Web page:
PEARL HARBOR, Hawaii (AP) — The U.S. Navy is spending more than $20 million each year sending ships to poorer nations in the Asian-Pacific region to provide cataract surgery, dental fillings and other medical care.
The Navy and its sailors are more often recognized for sending aircraft carriers to help troops in Afghanistan, fighting pirates off the Somali coast or intercepting ballistic missiles in missile defense tests off Hawaii. But the U.S. Pacific Fleet and analysts say the humanitarian missions are key to promoting U.S. national security, with relatively low costs even during a time of shrinking budgets.
Adm. Cecil Haney, commander of the U.S. Pacific Fleet, said the missions strengthen relationships with other countries.
"You're building trust, bonds, and how to communicate," Adm. Haney said in an interview at his Pearl Harbor headquarters. "We give it a fancy term, interoperability — it's more than just technology. It's cultural. It's this business of building trust with like-minded nations."
Adm. Haney spoke shortly after the hospital ship USNS Mercy and its 1,200-member crew stopped in Pearl Harbor on its way back to San Diego following a five-month-long tour of Cambodia, Indonesia, the Philippines and Vietnam.
The ship spent two weeks in each country. During its most recent tour, medical personnel from 13 other countries — from Japan to Malaysia, came aboard to help out, along with 28 nongovernmental organizations from the United States and other countries.
Capt. William Cogar, the Mercy's executive officer, said the ship faced particularly high demand for cataract surgery, even from patients in their 30s and 40s. Many people in the countries visited don't wear sunglasses, he said.
"Now they can see again," Capt. Cogar said.
Animals — including livestock such as water buffalo and pigs — also got treated by veterinarians on board.
Abe Denmark, senior director of the National Bureau of Asian Research, an independent, nonpartisan think tank, said the missions help people develop a better opinion of the United States.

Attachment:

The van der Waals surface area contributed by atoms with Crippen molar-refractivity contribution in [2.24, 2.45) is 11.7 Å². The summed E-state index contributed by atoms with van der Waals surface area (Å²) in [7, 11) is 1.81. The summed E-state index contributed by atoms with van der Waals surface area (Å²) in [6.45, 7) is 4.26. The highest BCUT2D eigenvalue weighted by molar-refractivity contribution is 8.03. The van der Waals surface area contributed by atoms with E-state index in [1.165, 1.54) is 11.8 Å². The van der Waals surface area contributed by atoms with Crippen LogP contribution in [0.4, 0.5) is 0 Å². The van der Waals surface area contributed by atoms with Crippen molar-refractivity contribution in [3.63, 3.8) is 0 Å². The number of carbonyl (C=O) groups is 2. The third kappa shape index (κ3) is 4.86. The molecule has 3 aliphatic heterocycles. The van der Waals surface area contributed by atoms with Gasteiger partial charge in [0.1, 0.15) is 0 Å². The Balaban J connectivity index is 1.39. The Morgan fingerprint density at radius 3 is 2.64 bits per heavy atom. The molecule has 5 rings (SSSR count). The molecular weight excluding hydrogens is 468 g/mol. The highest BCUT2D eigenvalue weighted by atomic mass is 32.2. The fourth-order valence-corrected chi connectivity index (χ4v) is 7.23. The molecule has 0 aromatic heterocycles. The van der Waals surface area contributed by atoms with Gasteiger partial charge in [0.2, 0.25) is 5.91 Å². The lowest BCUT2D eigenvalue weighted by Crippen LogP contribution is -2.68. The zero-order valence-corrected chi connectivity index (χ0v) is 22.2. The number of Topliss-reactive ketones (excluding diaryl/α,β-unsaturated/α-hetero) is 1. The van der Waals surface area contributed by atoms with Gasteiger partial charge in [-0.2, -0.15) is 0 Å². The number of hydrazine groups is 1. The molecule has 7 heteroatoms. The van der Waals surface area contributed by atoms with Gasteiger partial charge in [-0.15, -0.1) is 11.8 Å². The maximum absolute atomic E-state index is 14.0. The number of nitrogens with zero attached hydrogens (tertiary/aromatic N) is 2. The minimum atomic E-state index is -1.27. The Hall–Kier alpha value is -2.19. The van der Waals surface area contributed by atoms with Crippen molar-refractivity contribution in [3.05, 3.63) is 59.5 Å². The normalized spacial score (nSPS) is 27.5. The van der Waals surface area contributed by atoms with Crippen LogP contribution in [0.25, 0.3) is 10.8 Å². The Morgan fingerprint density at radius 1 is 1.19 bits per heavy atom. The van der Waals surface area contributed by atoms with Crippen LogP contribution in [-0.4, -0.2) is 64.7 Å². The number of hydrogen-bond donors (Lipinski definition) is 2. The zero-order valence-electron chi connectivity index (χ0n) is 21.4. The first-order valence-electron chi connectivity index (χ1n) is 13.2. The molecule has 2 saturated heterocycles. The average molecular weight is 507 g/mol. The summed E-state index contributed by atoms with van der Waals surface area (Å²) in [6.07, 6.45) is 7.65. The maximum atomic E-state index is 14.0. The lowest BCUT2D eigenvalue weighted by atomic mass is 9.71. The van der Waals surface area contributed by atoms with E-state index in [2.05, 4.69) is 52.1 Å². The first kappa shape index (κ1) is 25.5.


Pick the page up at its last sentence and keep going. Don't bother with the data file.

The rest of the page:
"The image of American power going abroad and bringing benefits to people all around the world who otherwise wouldn't have access to this kind of care — to this kind technology — it builds the image of American power, of American soft power, in a way that's almost unquantifiable," Mr. Denmark said.
The U.S. learned the public relations value of such deployments when the U.S. Pacific Command sent ships and planes to deliver food, tents and medical care for victims of the 2004 Indian Ocean earthquake and tsunami.
U.S. approval ratings in Indonesia, which is predominantly Muslim, climbed to 38 percent in 2005 from 15 percent two years earlier because of the help, according to a poll by the Pew Global Attitudes Project.
The Navy started sending hospital ships and other Navy vessels on annual humanitarian tours shortly afterward. The program — called Pacific Partnership — is now in its eighth year.
Unlike several decades ago, the Navy isn't focused on defeating the Soviet threat. It can make something such as humanitarian aid an important part of its overall strategy. Population growth and other demographic change in the Asia-Pacific have also created more demand for humanitarian assistance, he said.
Seth Cropsey, a senior fellow at the Hudson Institute, said the aid likely will continue even as budgets tighten. The cost is low, Mr. Cropsey said, compared with the $16 billion a year the Navy spends building ships.
"It's a good deed, and people are grateful for it, as well they should be," Mr. Cropsey said. "No one loses."